Multiculturalism and Rights in Canada
After decades of extraordinary successes as a multicultural society, new debates are bubbling to the surface in Canada. The contributors to this volume examine the conflict between equality rights, as embedded in the Charter, and multiculturalism as policy and practice, and ask which charter value should trump which and under what circumstances? The opening essay deliberately sharpens the conflict among religion, culture, and equality rights and proposes to shift some of the existing boundaries. Other contributors disagree strongly, arguing that this position might seek to limit freedoms in the name of justice, that the problem is badly framed, or that silence is a virtue in rebalancing norms. The contributors not only debate the analytic arguments but infuse their discussion with their personal experiences, which have shaped their perspectives on multiculturalism in Canada. This volume is a highly personal as well as strongly analytic discussion of multiculturalism in Canada today.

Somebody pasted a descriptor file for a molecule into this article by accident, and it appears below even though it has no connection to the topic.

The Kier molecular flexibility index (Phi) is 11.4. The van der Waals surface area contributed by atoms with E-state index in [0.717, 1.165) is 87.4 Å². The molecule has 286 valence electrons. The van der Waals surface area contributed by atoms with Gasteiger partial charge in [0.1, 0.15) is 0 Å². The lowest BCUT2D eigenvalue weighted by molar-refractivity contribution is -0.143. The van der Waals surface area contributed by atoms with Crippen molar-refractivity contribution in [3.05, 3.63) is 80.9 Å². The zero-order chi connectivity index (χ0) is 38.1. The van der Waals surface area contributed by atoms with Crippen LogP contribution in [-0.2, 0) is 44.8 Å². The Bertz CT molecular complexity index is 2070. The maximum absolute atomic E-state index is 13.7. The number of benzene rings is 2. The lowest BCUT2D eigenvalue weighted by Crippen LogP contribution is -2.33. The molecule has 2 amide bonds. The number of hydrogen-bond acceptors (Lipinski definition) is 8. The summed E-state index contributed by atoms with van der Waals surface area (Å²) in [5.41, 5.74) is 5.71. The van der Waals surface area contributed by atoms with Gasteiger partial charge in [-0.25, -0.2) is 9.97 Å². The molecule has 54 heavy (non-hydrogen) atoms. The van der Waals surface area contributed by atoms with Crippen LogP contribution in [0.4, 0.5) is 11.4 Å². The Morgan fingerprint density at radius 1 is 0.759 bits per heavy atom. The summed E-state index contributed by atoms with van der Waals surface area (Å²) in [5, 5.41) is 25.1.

``The seven essays that fill this book pack more punch than you might expect. By turns the pieces are provocative, witty or frustrating -- but rarely dull''- Omar Majeed, Montreal Gazette, June 30, 2007
``In the midst of the debate on Canadian multiculturalism and whither it's bound comes a timely book from Wilfrid Laurier University Press. ... If you have a genuine interest in the future of Canada this book is essential reading. ... If you believe the Canadian concept of multiculturalism is worth preserving. ..This book offers eight viewpoints that pave the way. ''- Ben Viccari, Canscene, August 2007
``Canada has benefited from favourable circumstances in putting in place a peaceful and prosperous multicultural society. But we have let good fortune take the place of hard thinking, and we have not sufficiently engaged in democratic discussion to do with the kind of multicultural society that we want. It is past time that we take up Janice Gross Stein's invitation to face upt to this difficult but unavoidable societal challenge. ''- Daniel Marc Weinstock, Literary Review of Canada, January/February 2008